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【My China Dream】Daring to take flight

[ 2013-07-17 10:10] 来源:中国日报网     字号 [] [] []  
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A young African boy came to China to look for the flying heroes he had seen in kung fu movies. He did not learn to fly, but other lessons had made him a hero in his own homeland, and an ambassador in China, where he has stayed for the last 30 years. He Na finds out the details.

Children often have big dreams, to stand in the limelight in front of the cameras, the football field, or even in politics, but perhaps Luc Bendza had the grandest dream of them all. He wanted to fly.

It was a special kind of flight he dreamt about - to be able to float through the air like all those heroes he saw in Chinese kung fu movies.

While flight has proven impossible, the 43-year-old from Gabon's fascination with Chinese kung fu did lead him to great things. He has won several international martial arts awards, he speaks fluent Mandarin, and he has appeared in several movies and made numerous appearances on Chinese television.

In addition to his acting, Bendza now works as a cultural consultant at the China-Africa International Cultural Exchange and Trade Promotion Association in Beijing.

Kung fu movies were popular in Gabon in the 1980s and Bendza was a huge fan.

"I really admired those people in the movies who could fly. They were able to fight for justice and help the poor. I wanted to be just like them, but when I told my mother I wanted to go to China and learn to fly she thought I was crazy," he recalls.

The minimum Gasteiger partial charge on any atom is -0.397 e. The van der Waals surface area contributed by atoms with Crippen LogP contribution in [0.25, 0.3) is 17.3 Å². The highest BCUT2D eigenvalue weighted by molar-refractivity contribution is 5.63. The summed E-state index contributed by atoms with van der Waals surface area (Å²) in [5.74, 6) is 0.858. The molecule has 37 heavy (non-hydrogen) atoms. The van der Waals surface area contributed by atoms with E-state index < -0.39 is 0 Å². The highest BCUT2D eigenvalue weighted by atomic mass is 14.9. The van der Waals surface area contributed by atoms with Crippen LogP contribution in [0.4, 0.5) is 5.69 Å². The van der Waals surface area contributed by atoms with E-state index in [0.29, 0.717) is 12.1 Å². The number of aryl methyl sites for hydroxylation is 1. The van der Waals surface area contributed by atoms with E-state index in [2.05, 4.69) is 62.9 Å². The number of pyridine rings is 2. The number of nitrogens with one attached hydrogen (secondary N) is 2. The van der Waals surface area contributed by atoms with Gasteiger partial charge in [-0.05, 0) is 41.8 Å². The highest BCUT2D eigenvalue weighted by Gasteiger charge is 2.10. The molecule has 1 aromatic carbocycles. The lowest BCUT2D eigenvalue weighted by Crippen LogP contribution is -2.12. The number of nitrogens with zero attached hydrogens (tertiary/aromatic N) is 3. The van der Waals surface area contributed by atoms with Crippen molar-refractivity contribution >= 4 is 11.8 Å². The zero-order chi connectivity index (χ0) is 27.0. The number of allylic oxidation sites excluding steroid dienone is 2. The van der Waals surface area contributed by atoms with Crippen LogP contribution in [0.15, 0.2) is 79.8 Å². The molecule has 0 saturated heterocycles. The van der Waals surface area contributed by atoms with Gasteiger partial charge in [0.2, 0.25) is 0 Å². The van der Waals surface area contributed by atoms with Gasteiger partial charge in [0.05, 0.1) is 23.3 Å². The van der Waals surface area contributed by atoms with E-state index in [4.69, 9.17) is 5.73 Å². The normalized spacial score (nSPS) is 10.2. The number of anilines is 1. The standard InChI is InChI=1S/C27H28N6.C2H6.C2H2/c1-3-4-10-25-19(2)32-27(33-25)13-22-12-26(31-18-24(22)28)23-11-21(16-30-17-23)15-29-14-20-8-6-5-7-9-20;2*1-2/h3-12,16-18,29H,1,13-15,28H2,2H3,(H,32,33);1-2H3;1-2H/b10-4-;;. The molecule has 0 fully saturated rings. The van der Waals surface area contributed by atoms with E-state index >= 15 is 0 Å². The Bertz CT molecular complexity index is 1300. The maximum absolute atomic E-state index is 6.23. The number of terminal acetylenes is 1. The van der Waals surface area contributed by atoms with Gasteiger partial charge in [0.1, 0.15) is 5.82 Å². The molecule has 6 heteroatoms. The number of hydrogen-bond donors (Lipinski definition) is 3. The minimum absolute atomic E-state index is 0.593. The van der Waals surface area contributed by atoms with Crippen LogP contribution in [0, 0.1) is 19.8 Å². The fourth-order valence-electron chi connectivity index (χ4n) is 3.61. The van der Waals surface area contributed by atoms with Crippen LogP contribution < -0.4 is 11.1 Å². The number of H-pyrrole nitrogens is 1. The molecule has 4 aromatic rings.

Bendza began by studying Chinese with the help of Wang Yuquan, a translator working with a Chinese medical team in Gabon. Sometimes he skipped school to study with Wang, and also called him in the evenings to talk about China.

"When my mother heard me speaking Chinese on the phone she was surprised," he says.

"She even took me to see a psychiatrist. But I told her that I had made my decision no matter whether she agreed or not."

Then Bendza opened a video rental store without telling his parents and saved $1,000 to help fund his move.

"In the 1980s, $1,000 was really a lot of money. When I presented the money to my parents I could see the surprise on their faces," he says. "After they had confirmed the money wasn't stolen they both sighed with relief."

But they were still not convinced. What finally swayed them was a phone call from Wang.

"I begged Wang to make the call," says Bendza. "Wang told my parents how serious I was and asked them to give me a chance."

Bendza's parents were both government officials and had hoped he would follow in their footsteps. However, they accepted his plans, while also betting with their son that he would soon return.

It was 1983 when Bendza moved to China, at just 14 years old. There were no direct flights so he was forced to travel through several countries on a long arduous journey.

"It was a really long and complicated journey for a child, but luckily I wasn't abducted by traffickers," he says.

Bendza's uncle worked at the Gabon embassy in Beijing and picked him up at the airport.

"He was puzzled that I kept looking left and right, my eyes searching for something," says Bendza. "I was looking for people who could fly."

His uncle laughed when he said this and explained that it was movie technicians who made people fly.

"I kept saying no and begged him to find the flying people for me. So he took me to Beijing Film Studio where I saw actors flying, hauled into the air on ropes," he says.